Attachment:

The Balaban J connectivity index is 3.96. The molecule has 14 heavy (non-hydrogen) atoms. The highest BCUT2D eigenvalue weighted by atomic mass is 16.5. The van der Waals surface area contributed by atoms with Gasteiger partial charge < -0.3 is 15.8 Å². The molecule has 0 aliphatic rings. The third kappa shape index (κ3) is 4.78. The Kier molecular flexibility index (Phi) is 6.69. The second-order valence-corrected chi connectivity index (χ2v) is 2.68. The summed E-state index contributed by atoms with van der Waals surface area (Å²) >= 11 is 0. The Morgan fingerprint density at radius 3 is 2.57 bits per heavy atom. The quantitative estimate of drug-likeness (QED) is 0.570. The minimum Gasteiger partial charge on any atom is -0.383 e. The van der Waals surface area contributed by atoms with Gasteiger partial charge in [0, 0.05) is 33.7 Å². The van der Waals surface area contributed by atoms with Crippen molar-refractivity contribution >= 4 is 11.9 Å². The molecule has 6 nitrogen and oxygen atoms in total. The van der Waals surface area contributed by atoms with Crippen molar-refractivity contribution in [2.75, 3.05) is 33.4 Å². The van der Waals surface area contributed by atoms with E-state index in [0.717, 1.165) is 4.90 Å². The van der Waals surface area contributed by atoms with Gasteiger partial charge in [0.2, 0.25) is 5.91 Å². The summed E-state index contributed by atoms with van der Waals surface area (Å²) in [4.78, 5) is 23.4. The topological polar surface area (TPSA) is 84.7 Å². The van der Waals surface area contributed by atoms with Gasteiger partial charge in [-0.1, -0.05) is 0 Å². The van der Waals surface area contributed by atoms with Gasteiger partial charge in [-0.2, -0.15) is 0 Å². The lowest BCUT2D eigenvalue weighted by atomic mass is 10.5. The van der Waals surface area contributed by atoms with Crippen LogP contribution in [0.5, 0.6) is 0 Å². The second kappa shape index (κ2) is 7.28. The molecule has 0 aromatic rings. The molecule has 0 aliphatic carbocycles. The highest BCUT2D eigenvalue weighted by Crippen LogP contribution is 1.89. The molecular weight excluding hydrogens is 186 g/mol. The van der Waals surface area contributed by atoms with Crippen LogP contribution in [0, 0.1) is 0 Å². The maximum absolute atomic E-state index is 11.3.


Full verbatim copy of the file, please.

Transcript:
The Balaban J connectivity index is 3.96. The molecule has 14 heavy (non-hydrogen) atoms. The highest BCUT2D eigenvalue weighted by atomic mass is 16.5. The van der Waals surface area contributed by atoms with Gasteiger partial charge < -0.3 is 15.8 Å². The molecule has 0 aliphatic rings. The third kappa shape index (κ3) is 4.78. The Kier molecular flexibility index (Phi) is 6.69. The second-order valence-corrected chi connectivity index (χ2v) is 2.68. The summed E-state index contributed by atoms with van der Waals surface area (Å²) >= 11 is 0. The Morgan fingerprint density at radius 3 is 2.57 bits per heavy atom. The quantitative estimate of drug-likeness (QED) is 0.570. The minimum Gasteiger partial charge on any atom is -0.383 e. The van der Waals surface area contributed by atoms with Gasteiger partial charge in [0, 0.05) is 33.7 Å². The van der Waals surface area contributed by atoms with Crippen molar-refractivity contribution >= 4 is 11.9 Å². The molecule has 6 nitrogen and oxygen atoms in total. The van der Waals surface area contributed by atoms with Crippen molar-refractivity contribution in [2.75, 3.05) is 33.4 Å². The van der Waals surface area contributed by atoms with E-state index in [0.717, 1.165) is 4.90 Å². The van der Waals surface area contributed by atoms with Gasteiger partial charge in [0.2, 0.25) is 5.91 Å². The summed E-state index contributed by atoms with van der Waals surface area (Å²) in [4.78, 5) is 23.4. The topological polar surface area (TPSA) is 84.7 Å². The van der Waals surface area contributed by atoms with Gasteiger partial charge in [-0.1, -0.05) is 0 Å². The van der Waals surface area contributed by atoms with Gasteiger partial charge in [-0.2, -0.15) is 0 Å². The lowest BCUT2D eigenvalue weighted by atomic mass is 10.5. The van der Waals surface area contributed by atoms with Crippen LogP contribution in [0.5, 0.6) is 0 Å². The second kappa shape index (κ2) is 7.28. The molecule has 0 aromatic rings. The molecule has 0 aliphatic carbocycles. The highest BCUT2D eigenvalue weighted by Crippen LogP contribution is 1.89. The molecular weight excluding hydrogens is 186 g/mol. The van der Waals surface area contributed by atoms with Crippen LogP contribution in [0, 0.1) is 0 Å². The maximum absolute atomic E-state index is 11.3.